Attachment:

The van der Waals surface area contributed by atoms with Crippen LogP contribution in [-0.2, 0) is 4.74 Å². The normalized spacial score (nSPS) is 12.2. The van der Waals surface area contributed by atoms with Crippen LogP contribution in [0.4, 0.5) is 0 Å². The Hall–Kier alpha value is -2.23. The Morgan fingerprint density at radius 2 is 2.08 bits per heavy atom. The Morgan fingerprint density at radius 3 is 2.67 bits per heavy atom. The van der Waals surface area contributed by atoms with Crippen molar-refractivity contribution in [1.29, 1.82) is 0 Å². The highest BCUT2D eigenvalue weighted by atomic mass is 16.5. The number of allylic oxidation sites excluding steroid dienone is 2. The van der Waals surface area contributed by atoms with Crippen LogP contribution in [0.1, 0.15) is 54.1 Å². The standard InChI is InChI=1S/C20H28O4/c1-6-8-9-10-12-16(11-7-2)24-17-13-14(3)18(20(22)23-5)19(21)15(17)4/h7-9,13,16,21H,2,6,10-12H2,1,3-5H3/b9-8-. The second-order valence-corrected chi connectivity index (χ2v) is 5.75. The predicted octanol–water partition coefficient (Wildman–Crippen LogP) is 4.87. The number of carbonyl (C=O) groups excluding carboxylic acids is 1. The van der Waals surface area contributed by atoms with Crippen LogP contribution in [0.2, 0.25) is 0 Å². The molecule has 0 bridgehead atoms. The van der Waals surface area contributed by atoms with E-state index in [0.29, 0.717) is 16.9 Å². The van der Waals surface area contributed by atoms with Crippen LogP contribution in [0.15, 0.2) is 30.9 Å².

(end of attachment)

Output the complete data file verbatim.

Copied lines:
The van der Waals surface area contributed by atoms with Crippen LogP contribution in [-0.2, 0) is 4.74 Å². The normalized spacial score (nSPS) is 12.2. The van der Waals surface area contributed by atoms with Crippen LogP contribution in [0.4, 0.5) is 0 Å². The Hall–Kier alpha value is -2.23. The Morgan fingerprint density at radius 2 is 2.08 bits per heavy atom. The Morgan fingerprint density at radius 3 is 2.67 bits per heavy atom. The van der Waals surface area contributed by atoms with Crippen molar-refractivity contribution in [1.29, 1.82) is 0 Å². The highest BCUT2D eigenvalue weighted by atomic mass is 16.5. The number of allylic oxidation sites excluding steroid dienone is 2. The van der Waals surface area contributed by atoms with Crippen LogP contribution in [0.1, 0.15) is 54.1 Å². The standard InChI is InChI=1S/C20H28O4/c1-6-8-9-10-12-16(11-7-2)24-17-13-14(3)18(20(22)23-5)19(21)15(17)4/h7-9,13,16,21H,2,6,10-12H2,1,3-5H3/b9-8-. The second-order valence-corrected chi connectivity index (χ2v) is 5.75. The predicted octanol–water partition coefficient (Wildman–Crippen LogP) is 4.87. The number of carbonyl (C=O) groups excluding carboxylic acids is 1. The van der Waals surface area contributed by atoms with Crippen LogP contribution in [0.2, 0.25) is 0 Å². The molecule has 0 bridgehead atoms. The van der Waals surface area contributed by atoms with E-state index in [0.29, 0.717) is 16.9 Å². The van der Waals surface area contributed by atoms with Crippen LogP contribution in [0.15, 0.2) is 30.9 Å².